The New American Cinema

Overview

This collection of essays provides the first comprehensive survey of Hollywood and independent films from the mid-sixties to the present. Deliberately eclectic and panoramic, The New American Cinema brings together thirteen leading film scholars who present a range of theoretical, critical, and historical perspectives on this rich and pivotal era in American cinema.
The essays are divided into three sections: "Movies and Money," "Cinema and Culture," and "Independents and ...

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Overview

This collection of essays provides the first comprehensive survey of Hollywood and independent films from the mid-sixties to the present. Deliberately eclectic and panoramic, The New American Cinema brings together thirteen leading film scholars who present a range of theoretical, critical, and historical perspectives on this rich and pivotal era in American cinema.
The essays are divided into three sections: "Movies and Money," "Cinema and Culture," and "Independents and Independence." The first section focuses on the economics of the industry and analyzes the connection between the film business and the finished product. Topics include a look at the economic conditions that made the seventies’ auteur renaissance possible, the distribution of studio and independent films, and the recent spate of mergers and acquisitions that have come to characterize the new Hollywood. The second part of The New American Cinema deals with the political and cultural significance of war and Vietnam films (Platoon, Apocalypse Now, Born on the Fourth of July); "male rampage" films (Rambo, Lethal Weapon, Die Hard); women’s psychothrillers (The Silence of the Lambs); special effects pictures (2001: A Space Odyssey, Star Wars); and historical re-presentations (Oliver Stone’s JFK). The final section casts a keen eye on films produced and exhibited outside the commercial mainstream, examining the financial realities of "indie" films; the influence of independent filmmaker John Cassavetes on Coppola, Altman, and Scorsese; the stereotyping of African Americans in mainstream cinema; and the films of independent women filmmakers.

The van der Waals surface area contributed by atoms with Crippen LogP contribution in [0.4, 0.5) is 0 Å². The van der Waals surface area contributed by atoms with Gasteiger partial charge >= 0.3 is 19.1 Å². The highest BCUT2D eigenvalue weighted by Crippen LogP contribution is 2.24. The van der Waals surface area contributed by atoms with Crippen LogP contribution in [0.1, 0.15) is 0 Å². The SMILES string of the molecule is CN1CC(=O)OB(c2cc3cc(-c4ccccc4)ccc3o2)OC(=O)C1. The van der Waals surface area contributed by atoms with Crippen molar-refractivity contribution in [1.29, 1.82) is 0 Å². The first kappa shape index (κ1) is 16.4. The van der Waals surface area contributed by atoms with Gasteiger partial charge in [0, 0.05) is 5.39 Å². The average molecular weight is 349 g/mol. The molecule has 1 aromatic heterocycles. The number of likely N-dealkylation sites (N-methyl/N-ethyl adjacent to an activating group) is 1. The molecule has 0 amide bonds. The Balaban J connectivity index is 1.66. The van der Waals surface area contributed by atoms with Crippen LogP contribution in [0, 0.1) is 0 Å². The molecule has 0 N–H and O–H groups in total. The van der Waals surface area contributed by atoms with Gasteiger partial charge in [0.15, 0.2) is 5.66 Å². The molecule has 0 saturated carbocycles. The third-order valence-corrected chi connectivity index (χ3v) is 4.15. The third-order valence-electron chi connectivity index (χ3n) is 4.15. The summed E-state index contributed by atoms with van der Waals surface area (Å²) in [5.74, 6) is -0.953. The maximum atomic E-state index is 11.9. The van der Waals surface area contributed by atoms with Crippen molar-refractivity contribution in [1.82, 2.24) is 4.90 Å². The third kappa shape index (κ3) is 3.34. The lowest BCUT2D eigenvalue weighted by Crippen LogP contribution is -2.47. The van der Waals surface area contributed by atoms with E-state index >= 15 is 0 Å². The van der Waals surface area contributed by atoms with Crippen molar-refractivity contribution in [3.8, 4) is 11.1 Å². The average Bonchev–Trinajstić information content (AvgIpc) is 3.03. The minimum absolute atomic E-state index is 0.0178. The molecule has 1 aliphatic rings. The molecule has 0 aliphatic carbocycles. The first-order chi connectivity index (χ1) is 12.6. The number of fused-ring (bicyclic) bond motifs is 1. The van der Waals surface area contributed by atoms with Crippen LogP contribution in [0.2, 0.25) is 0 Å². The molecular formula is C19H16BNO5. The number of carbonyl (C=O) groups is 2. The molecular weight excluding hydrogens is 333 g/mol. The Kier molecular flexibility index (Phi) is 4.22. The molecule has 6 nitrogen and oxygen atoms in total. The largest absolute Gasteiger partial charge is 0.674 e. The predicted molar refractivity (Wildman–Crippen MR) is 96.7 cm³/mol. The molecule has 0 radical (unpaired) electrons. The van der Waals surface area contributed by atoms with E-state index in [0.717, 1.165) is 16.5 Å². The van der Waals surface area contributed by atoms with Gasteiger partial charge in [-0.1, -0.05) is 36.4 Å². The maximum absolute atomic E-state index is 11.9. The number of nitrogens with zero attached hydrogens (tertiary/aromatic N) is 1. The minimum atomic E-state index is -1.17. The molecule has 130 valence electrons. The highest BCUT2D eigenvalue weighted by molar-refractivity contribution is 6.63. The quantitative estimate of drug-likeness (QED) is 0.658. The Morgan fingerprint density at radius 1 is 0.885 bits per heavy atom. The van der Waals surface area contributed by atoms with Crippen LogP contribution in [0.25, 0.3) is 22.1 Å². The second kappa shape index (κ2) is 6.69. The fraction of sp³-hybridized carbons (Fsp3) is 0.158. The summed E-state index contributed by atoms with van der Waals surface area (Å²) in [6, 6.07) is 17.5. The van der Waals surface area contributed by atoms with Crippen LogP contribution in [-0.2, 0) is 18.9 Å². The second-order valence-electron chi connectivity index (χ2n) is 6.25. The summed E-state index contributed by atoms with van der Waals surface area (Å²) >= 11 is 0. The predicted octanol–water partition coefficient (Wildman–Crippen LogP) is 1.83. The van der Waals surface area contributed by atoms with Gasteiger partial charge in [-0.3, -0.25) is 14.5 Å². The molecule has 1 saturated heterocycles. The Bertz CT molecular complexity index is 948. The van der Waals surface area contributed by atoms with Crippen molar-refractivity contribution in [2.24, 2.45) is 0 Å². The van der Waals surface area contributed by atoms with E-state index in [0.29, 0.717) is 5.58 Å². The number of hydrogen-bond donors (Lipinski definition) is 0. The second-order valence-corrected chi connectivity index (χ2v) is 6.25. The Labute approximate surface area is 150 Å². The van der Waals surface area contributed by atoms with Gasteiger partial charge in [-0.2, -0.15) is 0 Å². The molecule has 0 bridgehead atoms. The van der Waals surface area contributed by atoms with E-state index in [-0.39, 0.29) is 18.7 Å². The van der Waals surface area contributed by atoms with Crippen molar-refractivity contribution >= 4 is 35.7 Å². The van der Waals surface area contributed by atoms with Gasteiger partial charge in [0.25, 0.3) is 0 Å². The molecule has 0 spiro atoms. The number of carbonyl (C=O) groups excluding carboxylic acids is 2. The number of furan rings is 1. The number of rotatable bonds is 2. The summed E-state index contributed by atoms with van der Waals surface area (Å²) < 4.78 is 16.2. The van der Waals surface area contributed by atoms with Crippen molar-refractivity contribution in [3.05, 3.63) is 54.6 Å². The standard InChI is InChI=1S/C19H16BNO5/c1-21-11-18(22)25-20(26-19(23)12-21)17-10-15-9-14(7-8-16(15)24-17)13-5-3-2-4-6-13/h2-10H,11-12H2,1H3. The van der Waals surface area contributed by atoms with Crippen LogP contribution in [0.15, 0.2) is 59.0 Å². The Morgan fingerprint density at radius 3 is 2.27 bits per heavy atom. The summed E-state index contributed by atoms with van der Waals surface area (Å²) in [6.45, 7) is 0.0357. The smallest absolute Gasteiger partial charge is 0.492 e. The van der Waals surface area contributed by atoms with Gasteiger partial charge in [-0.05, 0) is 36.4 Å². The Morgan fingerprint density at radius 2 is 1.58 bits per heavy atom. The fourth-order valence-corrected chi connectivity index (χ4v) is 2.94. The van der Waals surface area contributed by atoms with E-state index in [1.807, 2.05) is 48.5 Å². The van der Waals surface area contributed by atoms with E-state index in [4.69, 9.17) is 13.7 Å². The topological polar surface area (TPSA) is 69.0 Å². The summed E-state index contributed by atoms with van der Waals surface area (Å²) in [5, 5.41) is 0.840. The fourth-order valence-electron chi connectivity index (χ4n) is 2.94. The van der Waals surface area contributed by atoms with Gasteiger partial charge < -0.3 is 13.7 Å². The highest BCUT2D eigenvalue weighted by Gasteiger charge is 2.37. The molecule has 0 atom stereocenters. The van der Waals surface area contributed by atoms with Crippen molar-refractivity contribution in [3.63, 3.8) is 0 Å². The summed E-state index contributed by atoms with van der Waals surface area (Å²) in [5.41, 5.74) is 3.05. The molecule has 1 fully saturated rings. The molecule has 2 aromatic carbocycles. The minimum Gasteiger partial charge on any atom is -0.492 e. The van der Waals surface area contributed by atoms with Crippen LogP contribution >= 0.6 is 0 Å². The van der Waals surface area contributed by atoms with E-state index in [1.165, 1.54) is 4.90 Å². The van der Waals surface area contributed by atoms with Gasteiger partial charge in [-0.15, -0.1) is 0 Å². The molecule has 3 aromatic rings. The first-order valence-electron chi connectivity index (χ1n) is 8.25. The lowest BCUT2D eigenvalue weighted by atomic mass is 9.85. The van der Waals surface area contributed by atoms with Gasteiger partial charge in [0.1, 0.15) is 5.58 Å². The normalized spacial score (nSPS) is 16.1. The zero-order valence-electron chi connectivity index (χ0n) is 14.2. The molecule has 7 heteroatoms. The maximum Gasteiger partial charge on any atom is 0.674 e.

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Editorial Reviews

From the Publisher
"This collection is the first I know of to examine contemporary American cinema from so many viewpoints. . . . The authors provide us with new ways of understanding not just the theory and history of recent American film practices, but also the mix of government action, industrial policy, and audience desire that has played such a central role in producing the movies of the last generation."—Eric Smoodin, author of Disney Discourse: Producing the Magic Kingdom

"This definitive reader-anthology is distinguished by the reputation of its contributors and the intelligence and relevance of their essays."—Dana Polan, author of Power and Paranoia: History, Narrative, and the American Cinema, 1940-1950

"Until now, there has been neither a book nor a collection that addresses recent American film with equal breadth and depth."—D. N. Rodowick, author of Gilles Deleuze’s Time Machine

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Product Details

  • ISBN-13: 9780822320876
  • Publisher: Duke University Press Books
  • Publication date: 4/28/1998
  • Pages: 416
  • Lexile: 1660L (what's this?)
  • Product dimensions: 6.37 (w) x 9.62 (h) x 1.48 (d)

Meet the Author

Jon Lewis is Professor of English at Oregon State University. He is the author of The Road to Romance and Ruin: Teen Films and Youth Culture and Whom God Wishes to Destroy: Francis Coppola and the New Hollywood, also published by Duke University Press.

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Table of Contents

Acknowledgments
Introduction 1
Movies and Money
Auteur Cinema and the "Film Generation" in 1970s Hollywood 11
Auteurs and the New Hollywood 38
From Roadshowing to Saturation Release: Majors, Independents, and Marketing/Distribution Innovations 64
Money Matters: Hollywood in the Corporate Era 87
Cinema and Culture
A Rose Is a Rose? Real Women and a Lost War 125
From Pillar to Postmodern: Race, Class, and Gender in the Male Rampage Film 146
Your Self Storage: Female Investigation and Male Performativity in the Woman's Psychothriller 187
Conspiracy Theory and Political Murder in America: Oliver Stone's JFK and the Facts of the Matter 217
Zooming Out: The End of Offscreen Space 248
Independents and Independence
John Cassavetes: Amateur Director 275
Independent Features: Hopes and Dreams 307
A Circus of Dreams and Lies: The Black Film Wave at Middle Age 328
Culture as Fiction: The Ethnographic Impulse in the Films of Peggy Ahwesh, Su Friedrich, and Leslie Thornton 353
Selective Bibliography 379
Contributors 387
Index 389
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